Adult Social Care & Health
21/04/2017 14:07:00......Posted by Yvette Hopley
2017 has seen a raft of announcements from the Conservative Government regarding additional funding measures for social care and the wider local health economy. It is great to see new money for Croydon to support our elderly population and those who are most vulnerable with health care needs.
One of the key announcements in the Chancellor’s 2017 budget was an additional 32 billion of funding for adult social care over the next three years. The allocations by authority have since been released with Croydon receiving £5.5 M in 2017/18, £4 M in 2018/19 and £2M in 2019/20.
At this present time the funding has not been built into the Council’s 2017/18 budget and will be transferred directly to the council to be allocated to the Better Care Fund alongside existing BCF funding.
The guidelines for funding to be used to support the following area are:
· Meeting Adult social care needs
· Reducing pressures on the NHS and including support for hospital discharge
· Stabilising the social care provide market
It is important that the council identifies the best ways of allocating these funds to best serve all residents across the borough.
The NHS has announced £30M nationally to strengthen support to care homes to provide access to clinical advice in order to reduce the risk of resident in care homes being admitted to hospital. The NHS is still awaiting a confirmed figure on the allocation for Croydon.
Sustainable Transformation Plan
I also attended Croydon’s South West London Sustainability Transformation Fund which includes a number of organisations across health and local government in Sutton, Richard, Merton, Kingston and Wandsworth. Discussions are underway with the NHS Croydon CCG to understand how this regional funding might be accessed to support local objectives.
These plans have been developed jointly by the NHS and councils across England to deliver place-based improvements to health and social care centred on the needs of the local population.
As a member of the Adult Social Services Review Panel I will be discussing all these issues with colleagues on Wednesday, 26 April 2017 alongside other important agenda items.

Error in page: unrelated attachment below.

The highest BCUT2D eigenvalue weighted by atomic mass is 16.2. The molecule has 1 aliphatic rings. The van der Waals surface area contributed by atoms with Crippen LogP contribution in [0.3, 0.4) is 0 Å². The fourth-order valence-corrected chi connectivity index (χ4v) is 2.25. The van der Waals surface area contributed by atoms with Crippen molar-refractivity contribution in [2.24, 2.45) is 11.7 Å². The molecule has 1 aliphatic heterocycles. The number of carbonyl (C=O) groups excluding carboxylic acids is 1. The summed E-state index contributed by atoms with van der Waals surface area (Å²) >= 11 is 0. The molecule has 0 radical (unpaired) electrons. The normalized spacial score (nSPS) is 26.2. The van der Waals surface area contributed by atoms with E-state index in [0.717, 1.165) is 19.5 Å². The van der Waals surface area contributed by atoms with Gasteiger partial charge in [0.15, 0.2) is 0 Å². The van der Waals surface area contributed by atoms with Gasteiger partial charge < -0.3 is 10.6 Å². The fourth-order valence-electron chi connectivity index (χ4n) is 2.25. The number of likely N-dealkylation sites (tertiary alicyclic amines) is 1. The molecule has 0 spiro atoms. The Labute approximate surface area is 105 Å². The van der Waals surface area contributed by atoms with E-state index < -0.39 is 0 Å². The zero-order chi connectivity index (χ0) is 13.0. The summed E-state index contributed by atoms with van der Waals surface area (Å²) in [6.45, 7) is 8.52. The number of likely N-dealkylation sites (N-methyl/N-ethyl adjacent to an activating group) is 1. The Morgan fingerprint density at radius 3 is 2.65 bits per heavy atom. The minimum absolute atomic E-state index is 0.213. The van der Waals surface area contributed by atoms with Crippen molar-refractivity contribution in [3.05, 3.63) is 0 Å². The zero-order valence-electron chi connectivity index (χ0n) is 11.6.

At last the Alliance has been signed. After delays of more than a year and a half pen has been put to paper by Croydon Clinical Commissioning Group, Croydon Council, Croydon GP Collaborative, Croydon Health Services NHS Trust, The South London and Maudsley NHS Foundation Trust and AGE UK.
The idea of collaborative working was first put forward by Conservative Councillor Margaret Mead, the then Cabinet Member of Adult Social Care and Health in 2014. There has since been a change in administration and delays and confusion seemed to have surrounded the signing of the agreement and a mass exodus of staff from the council meant that everything ground to a standstill.
The main principle is to move towards funding people’s care based on the delivery of successful outcomes, helping them to live a more independent and active life for as long as possible. It is hoped that this system of operation will mean residents avoid unnecessary hospital visit and trips to the doctors
Some of the personal independence co-ordinators that I met at AGE UK said that they are confident that the system of working with the over 65’s will ensure they live healthier and more independent lives at home.
The Alliance is expected to run for ten years with the first year involving a great deal of transformation. The Alliance had identified significant saving across all budgets and those anticipated savings have not been met as a results of delays which will have clearly impacted finances and will have resulted in some of the difficult decisions that we are now seeing coming forward in terms of service delivery.
Croydon Conservatives are extremely supportive of the work of the Alliance and are looking forward to seeing better health outcomes for the elderly and some of the most vulnerable in our Borough